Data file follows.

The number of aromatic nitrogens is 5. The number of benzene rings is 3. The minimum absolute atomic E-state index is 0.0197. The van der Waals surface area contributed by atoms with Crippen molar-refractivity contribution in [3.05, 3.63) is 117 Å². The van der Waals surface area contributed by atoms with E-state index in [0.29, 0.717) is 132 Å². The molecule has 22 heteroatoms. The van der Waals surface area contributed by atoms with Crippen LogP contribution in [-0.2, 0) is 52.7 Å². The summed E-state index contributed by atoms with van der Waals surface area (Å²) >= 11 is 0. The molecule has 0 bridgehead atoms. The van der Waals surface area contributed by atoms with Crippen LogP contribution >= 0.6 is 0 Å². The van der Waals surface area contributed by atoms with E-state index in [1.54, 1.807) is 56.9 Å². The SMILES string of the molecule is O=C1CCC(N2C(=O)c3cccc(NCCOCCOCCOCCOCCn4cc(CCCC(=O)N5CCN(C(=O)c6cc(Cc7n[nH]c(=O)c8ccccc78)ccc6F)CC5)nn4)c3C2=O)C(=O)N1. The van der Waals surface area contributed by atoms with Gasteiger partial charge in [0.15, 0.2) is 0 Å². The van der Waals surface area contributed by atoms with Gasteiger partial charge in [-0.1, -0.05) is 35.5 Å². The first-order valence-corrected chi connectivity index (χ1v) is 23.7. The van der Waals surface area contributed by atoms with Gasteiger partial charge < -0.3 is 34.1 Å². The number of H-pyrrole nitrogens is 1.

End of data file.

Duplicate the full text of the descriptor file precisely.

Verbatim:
The number of aromatic nitrogens is 5. The number of benzene rings is 3. The minimum absolute atomic E-state index is 0.0197. The van der Waals surface area contributed by atoms with Crippen molar-refractivity contribution in [3.05, 3.63) is 117 Å². The van der Waals surface area contributed by atoms with E-state index in [0.29, 0.717) is 132 Å². The molecule has 22 heteroatoms. The van der Waals surface area contributed by atoms with Crippen LogP contribution in [-0.2, 0) is 52.7 Å². The summed E-state index contributed by atoms with van der Waals surface area (Å²) >= 11 is 0. The molecule has 0 bridgehead atoms. The van der Waals surface area contributed by atoms with Crippen LogP contribution >= 0.6 is 0 Å². The van der Waals surface area contributed by atoms with E-state index in [1.54, 1.807) is 56.9 Å². The SMILES string of the molecule is O=C1CCC(N2C(=O)c3cccc(NCCOCCOCCOCCOCCn4cc(CCCC(=O)N5CCN(C(=O)c6cc(Cc7n[nH]c(=O)c8ccccc78)ccc6F)CC5)nn4)c3C2=O)C(=O)N1. The van der Waals surface area contributed by atoms with Gasteiger partial charge in [0.15, 0.2) is 0 Å². The van der Waals surface area contributed by atoms with Gasteiger partial charge in [-0.1, -0.05) is 35.5 Å². The first-order valence-corrected chi connectivity index (χ1v) is 23.7. The van der Waals surface area contributed by atoms with Gasteiger partial charge < -0.3 is 34.1 Å². The number of H-pyrrole nitrogens is 1.